Siqiao Ning and his wife Karen are described as entrepreneurs based in China, but they apparently spend lots of time time abroad. The 36,000-square-foot house sits on two acres and overlooks Sunset Boulevard, the WSJ reports. The couple certainly got a deal - the property, which was built by developer Fred Wehba, came on the market two years ago at $68.5 million. Chinese purchases of pricey Southern California real estate have become more commonplace in the last few years (especially since the recession). The Chinese are now the second-largest foreign buyers of homes, behind Canadians. From USA Today:
Chinese interest in U.S. real estate began climbing during the U.S. housing meltdown, when plunging property prices made the U.S. a magnet for global buyers. Today, interest is growing as a rising yuan -- up more than 8% since mid-2010 -- gives the Chinese greater purchasing power, and the mainland's restrictions on property purchases encourages them to look overseas. With U.S. single-family home prices a third lower since 2006, the U.S. also compares favorably with other top markets for Chinese investment, such as the United Kingdom, Australia and Canada. "For China, the world is an emerging opportunity," says Andrew Taylor, founder of Juwai.com, a real estate site based in Hong Kong that was launched in 2011 to match Chinese buyers with U.S. real estate. "We're talking about a huge chunk of people with cash and the desire" to invest overseas.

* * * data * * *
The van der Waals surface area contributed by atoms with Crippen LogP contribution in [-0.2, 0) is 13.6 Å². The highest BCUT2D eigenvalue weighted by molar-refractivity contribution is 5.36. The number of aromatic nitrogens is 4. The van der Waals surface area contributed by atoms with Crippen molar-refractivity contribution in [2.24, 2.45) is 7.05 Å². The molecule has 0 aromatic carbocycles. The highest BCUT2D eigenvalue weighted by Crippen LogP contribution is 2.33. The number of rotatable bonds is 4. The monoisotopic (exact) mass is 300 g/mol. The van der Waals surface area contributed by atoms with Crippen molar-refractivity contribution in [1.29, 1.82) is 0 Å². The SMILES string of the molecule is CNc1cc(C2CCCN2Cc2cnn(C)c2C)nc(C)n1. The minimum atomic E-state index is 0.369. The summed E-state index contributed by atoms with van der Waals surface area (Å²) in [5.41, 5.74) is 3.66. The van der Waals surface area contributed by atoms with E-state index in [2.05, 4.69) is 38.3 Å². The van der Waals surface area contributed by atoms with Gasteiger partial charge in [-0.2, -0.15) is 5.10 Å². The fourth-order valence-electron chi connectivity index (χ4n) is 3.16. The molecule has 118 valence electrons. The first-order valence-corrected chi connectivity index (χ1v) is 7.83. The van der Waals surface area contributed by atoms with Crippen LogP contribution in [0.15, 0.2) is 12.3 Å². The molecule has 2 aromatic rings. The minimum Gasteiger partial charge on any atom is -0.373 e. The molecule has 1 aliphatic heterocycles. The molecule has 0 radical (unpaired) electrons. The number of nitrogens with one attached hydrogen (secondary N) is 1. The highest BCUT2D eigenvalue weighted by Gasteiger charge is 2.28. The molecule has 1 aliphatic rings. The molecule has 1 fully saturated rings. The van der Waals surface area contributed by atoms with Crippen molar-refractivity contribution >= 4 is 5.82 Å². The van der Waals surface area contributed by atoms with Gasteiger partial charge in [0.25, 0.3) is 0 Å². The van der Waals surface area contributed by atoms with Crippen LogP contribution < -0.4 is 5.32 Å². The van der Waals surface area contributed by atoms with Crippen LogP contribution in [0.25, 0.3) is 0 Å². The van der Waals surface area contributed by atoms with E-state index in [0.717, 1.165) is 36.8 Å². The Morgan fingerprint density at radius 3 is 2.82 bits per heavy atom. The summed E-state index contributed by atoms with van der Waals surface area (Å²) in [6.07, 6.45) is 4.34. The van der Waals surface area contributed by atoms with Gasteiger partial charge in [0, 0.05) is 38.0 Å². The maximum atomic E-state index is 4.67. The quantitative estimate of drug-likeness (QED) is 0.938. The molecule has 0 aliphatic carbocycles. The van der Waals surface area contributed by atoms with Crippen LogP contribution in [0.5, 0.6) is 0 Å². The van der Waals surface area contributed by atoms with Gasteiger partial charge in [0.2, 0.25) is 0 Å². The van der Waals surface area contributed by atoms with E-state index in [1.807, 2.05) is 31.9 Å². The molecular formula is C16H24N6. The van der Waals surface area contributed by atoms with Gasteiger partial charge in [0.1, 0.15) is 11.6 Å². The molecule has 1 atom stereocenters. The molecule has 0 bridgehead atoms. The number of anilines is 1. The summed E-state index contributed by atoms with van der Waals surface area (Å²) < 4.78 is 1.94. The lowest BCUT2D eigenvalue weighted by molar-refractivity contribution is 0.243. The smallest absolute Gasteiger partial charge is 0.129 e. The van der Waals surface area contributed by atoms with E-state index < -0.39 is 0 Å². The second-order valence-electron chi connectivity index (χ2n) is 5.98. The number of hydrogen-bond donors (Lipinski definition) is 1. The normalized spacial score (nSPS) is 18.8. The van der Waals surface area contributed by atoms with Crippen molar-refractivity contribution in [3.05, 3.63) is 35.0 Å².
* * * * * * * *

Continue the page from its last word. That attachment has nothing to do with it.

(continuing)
In the affluent Southern California city of San Marino-- where the median price of a home sold in January was $1.6 million, according to MDA DataQuick -- Chinese buyers are looking for high-end homes in good school districts and neighborhoods likely to see stable home values, says Linda Chang of Coldwell Banker. One of her recent mainland Chinese buyers paid $5 million for a 5,000-square-foot home in Pasadena that the family expects to occupy for one month a year, she says. "They treat it like a hotel without room service," says Chang, who estimates that a quarter of shoppers in the $3 million-plus market in her area are from mainland China. Mainland Chinese also account for a third of the buyers at luxury home builder Toll Bros.' new home development, The Heritage in Vista Del Verde in Yorba Linda, Calif., southeast of downtown Los Angeles.